• Ketogenic diets limit carbohydrate intake and prompt the body to produce starvation-fueled chemicals called ketones, breaking down more fat for fuel.
  • The “keto” diet has quickly become popular in Silicon Valley, where people credit the high-fat regime with helping them stay lean, feel good, and, hopefully, live longer, too.
  • But a new small study of athletic adults suggests that the diet could inhibit athletic performance.

The ketogenic diet is all the rage in Silicon Valley, where people credit the high-fat, low-carb, butter-, egg-, and cheese-filled diet with helping them lose weight and curb sugar cravings. But a recent study suggests that the popular “keto” diet may hamper athletes’ abilities to perform because the diet is rooted in high-acid foods.

In a small-scale study reported in The Journal of Sports Medicine and Physical Fitness, 16 people who tried the keto diet over a four-day period performed worse on fitness tests than they did when they were on a high-carb diet. The study was the first to pit the high-fat keto diet against a high-carb one to study athletes’ performance on short, high-intensity bursts of exercise.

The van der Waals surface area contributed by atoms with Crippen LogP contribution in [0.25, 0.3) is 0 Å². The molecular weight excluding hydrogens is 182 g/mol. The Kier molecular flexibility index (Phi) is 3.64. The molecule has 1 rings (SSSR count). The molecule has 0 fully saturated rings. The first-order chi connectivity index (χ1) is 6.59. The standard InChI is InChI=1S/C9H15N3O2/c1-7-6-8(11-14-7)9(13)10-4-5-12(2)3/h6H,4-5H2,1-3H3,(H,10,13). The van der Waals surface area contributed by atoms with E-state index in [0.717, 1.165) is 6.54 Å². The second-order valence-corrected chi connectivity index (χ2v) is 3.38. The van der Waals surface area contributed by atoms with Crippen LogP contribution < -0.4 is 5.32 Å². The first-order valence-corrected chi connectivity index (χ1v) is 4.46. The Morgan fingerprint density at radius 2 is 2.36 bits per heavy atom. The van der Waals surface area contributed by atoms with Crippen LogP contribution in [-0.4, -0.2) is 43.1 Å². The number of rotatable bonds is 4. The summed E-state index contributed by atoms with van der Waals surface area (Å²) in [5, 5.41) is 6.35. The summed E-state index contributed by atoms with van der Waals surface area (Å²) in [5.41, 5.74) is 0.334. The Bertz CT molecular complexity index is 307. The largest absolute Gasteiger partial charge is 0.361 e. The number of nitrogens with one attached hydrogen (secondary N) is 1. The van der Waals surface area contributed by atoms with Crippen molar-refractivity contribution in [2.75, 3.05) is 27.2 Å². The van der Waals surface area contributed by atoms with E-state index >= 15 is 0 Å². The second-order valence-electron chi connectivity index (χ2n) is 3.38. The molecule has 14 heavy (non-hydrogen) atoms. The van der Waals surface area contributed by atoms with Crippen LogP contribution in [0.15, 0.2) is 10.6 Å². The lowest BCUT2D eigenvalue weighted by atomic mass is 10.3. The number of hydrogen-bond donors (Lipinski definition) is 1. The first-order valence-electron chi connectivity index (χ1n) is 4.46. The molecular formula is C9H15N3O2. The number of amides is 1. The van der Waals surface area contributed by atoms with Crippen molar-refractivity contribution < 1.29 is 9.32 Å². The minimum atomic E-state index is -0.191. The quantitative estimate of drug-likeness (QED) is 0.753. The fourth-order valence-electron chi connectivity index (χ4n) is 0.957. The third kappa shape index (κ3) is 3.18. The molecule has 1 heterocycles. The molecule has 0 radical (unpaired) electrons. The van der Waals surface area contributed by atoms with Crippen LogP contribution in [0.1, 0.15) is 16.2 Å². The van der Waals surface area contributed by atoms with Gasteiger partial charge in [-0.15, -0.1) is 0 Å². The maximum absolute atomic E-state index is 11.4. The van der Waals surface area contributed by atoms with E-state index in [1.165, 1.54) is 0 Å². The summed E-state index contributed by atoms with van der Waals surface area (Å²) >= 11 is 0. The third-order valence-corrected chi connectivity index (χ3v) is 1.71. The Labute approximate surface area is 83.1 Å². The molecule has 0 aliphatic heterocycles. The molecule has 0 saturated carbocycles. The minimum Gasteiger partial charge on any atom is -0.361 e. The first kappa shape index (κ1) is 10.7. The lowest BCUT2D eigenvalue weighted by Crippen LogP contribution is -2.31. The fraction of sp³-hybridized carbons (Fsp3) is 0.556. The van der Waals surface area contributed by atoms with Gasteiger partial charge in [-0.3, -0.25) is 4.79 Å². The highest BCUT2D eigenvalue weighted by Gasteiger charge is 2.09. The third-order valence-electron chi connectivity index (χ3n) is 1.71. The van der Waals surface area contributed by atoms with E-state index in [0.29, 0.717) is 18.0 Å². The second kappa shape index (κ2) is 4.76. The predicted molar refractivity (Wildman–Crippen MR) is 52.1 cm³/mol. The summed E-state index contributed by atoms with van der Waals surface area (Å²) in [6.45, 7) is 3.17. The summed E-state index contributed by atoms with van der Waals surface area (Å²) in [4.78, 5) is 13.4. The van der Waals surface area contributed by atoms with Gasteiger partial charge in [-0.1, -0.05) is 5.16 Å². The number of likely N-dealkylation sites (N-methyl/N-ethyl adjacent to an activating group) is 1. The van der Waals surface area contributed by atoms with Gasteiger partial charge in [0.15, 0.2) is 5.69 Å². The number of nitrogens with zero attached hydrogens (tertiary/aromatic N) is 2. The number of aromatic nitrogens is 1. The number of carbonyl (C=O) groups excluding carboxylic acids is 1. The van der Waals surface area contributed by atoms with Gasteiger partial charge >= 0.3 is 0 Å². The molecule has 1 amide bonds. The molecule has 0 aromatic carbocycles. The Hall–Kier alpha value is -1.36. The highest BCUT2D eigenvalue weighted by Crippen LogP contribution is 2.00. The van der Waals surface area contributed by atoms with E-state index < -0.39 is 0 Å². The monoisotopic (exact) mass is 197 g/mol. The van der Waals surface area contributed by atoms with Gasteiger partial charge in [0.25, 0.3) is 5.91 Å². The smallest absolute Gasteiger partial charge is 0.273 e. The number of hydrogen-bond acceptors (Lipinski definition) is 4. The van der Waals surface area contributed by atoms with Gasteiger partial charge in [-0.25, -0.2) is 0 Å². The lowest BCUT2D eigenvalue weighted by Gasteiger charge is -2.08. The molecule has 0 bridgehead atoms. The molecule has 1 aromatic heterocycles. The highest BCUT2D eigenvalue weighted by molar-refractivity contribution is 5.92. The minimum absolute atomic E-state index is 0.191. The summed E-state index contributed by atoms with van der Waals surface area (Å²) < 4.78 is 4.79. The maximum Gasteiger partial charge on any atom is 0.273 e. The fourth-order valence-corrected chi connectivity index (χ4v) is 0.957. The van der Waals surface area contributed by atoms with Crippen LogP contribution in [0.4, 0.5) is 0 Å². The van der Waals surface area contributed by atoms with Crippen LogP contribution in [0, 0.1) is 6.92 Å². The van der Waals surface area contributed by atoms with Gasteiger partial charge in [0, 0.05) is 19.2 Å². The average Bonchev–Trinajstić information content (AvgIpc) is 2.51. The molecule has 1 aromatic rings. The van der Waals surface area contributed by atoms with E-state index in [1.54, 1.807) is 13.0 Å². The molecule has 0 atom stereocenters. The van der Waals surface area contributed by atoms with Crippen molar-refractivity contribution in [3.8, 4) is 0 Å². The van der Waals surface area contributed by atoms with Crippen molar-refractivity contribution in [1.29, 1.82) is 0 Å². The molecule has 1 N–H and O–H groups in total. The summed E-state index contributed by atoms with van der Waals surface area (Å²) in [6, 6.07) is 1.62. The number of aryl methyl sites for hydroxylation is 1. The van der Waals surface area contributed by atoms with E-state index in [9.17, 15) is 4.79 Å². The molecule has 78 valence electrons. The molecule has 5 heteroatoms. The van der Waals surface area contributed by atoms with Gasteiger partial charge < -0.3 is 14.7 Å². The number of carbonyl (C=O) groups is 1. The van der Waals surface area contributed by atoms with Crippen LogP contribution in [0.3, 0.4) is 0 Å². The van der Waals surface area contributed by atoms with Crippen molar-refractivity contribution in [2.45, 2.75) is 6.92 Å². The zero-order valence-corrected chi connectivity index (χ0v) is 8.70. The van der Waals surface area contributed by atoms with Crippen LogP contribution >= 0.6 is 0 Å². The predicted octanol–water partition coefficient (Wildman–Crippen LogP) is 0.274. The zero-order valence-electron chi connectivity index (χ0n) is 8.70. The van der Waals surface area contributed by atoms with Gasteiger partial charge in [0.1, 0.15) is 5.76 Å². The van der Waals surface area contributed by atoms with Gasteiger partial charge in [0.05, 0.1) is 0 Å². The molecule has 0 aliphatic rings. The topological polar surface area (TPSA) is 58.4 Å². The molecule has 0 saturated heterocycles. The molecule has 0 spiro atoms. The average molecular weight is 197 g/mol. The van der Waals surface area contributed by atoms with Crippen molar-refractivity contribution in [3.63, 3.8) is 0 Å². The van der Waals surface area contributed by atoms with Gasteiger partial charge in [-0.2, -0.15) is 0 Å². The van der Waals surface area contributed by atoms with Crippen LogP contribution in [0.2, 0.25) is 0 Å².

There are several caveats. It’s hard to say anything for sure about the overarching effects of a diet based on such a small study, but the performance of people in the program was affected enough by the keto diet that it gave the researchers pause.

It’s also possible that the study wasn’t long enough to show real results. Keto dieters often complain of a mild but draining “keto flu” that can kick in during the first week of a ketogenic diet. This is part of an adjustment period when the body is switching from burning carbohydrates to burning fats. Dieters often complain it can make them irritable, sore, dizzy, and nauseous.